The Evolution of the Palm (pda)

By: David Wood

Personal Digital Assistants (PDAs) run Palm OS and the Windows Mobile platform. In recent years, they have evolved from PDAs to smartphones that also run both Palm OS and Windows Mobile.

The first generation of personal digital assistants produced by Palm Computing in 1996 were named Pilots. Palm was a division of U.S. Robotics at the time. For two generations, these PDAs were called PalmPilots. Pilot Pen Corporation took Palm to court on trademark issues, so since 1998, they have been called Palm Connected Organizers or just Palms. However, PalmPilot is used to refer to all PDAs just as Kleenex means any kind of facial tissue for most people.

Jeff Hawkins, Donna Dubinsky, and Ed Colligan, founders of Palm Computing, invented the Pilot. They were working on handwriting recognition software, but as they researched and worked on the creation of the software, they came to the conclusion that they should be working on better hardware. Hawkins carried around a piece of wood the size of the handheld device they were envisioning in his pocket for a week. Most people feel that Palm benefitted from attempts by other manufacturers to come up with a handheld computing platform such as those by Go Corporation and Apple Computer.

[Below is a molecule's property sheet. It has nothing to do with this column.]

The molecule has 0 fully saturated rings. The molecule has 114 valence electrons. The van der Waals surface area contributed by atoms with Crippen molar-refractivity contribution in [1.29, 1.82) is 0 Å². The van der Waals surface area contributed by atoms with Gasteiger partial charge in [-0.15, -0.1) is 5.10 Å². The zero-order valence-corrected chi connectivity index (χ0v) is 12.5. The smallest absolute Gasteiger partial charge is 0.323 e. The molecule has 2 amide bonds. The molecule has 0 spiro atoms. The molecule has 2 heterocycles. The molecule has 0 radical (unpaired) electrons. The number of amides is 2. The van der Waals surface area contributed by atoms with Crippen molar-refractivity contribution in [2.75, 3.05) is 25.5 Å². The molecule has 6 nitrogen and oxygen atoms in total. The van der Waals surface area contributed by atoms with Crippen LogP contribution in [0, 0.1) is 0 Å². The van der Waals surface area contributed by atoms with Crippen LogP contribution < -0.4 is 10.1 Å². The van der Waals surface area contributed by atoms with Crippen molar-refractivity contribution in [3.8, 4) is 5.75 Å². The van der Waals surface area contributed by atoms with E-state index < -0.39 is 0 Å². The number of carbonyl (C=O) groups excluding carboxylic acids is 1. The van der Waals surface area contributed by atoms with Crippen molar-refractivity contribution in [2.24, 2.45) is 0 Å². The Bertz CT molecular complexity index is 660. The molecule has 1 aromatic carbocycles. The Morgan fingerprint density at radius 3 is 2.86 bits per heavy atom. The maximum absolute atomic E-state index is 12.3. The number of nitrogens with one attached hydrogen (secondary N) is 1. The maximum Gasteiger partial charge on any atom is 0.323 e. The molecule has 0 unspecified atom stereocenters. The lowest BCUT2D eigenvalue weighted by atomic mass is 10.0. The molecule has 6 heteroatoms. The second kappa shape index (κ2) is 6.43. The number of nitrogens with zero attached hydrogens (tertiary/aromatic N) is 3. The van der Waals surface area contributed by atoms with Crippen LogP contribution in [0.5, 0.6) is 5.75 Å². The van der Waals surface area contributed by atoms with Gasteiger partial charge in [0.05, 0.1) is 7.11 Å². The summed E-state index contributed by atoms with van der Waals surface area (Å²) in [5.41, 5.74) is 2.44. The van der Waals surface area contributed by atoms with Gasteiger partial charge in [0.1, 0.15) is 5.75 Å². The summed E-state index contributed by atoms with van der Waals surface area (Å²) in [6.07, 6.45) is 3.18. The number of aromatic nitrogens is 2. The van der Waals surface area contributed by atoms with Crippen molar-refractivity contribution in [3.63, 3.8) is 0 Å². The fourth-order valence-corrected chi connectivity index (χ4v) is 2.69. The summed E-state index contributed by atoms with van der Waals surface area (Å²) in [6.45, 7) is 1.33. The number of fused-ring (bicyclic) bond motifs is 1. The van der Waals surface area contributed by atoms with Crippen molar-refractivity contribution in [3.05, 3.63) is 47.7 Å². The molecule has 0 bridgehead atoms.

Pilot 1000 and Pilot 5000, the first ones, had a serial communications port; however, they had no infrared port, backlight, or flash memory. The 1000 had 128kB of RAM; the 5000, 512kB. They ran on a version of Palm OS. Eventually, the original Pilots could be upgraded to 1 MB of internal RAM by means of an upgrade module. The inventors felt that all the Palm PDAs were to be hardware upgradable. What happened was that rather than upgrading capability, external memory slots and firmware-upgradeable flash memory were added after the Palm III series.

PalmPilot Personal and PalmPilot Professional, the next two Palms, did have a backlight but no infrared port or flash memory. The Personal had 512 kB of RAM; the Professional, 1024 kB. Palm OS had also been improved to version 2.

Because of the legal disputes, Palm III and all those that followed didn't have the word Pilot in their names. An IR port, a backlight, and flash memory were added to the IIIs. Palm OS was upgraded so it could store programs or data in flash memory. Two AAA batteries powered the IIIs. They could also retain enough energy for up to 15 minutes to keep data from being erased when batteries were being replaced.

The founders left Palm and founded Handspring in June of 1998. Hawkins took with him a license for the Palm OS for Handspring. The Handspring Visor was a clone of the Palm handhelds but included a hardware expansion slot.

Palm IIIx had 4 megabytes of memory and an upgraded Palm OS (3.1). Several variations of this Palm were produced. Palm VIII had wireless connections to some Internet services in the U.S. Palm IIIc had a color screen. Palm V had internal rechargeable batteries, and this feature was included on all Palms that came after it.

In 2000, Palm Computing spun off into its own company called Palm Incorporated and later Handspring merged with it.

Palm handhelds continue to advance and today have the ability to become hard drives on computers using USB. They are also merging with smartphones. The Treo 700w combines a Palm handheld with a mobile phone, e-mail, SMS, and instant messaging.

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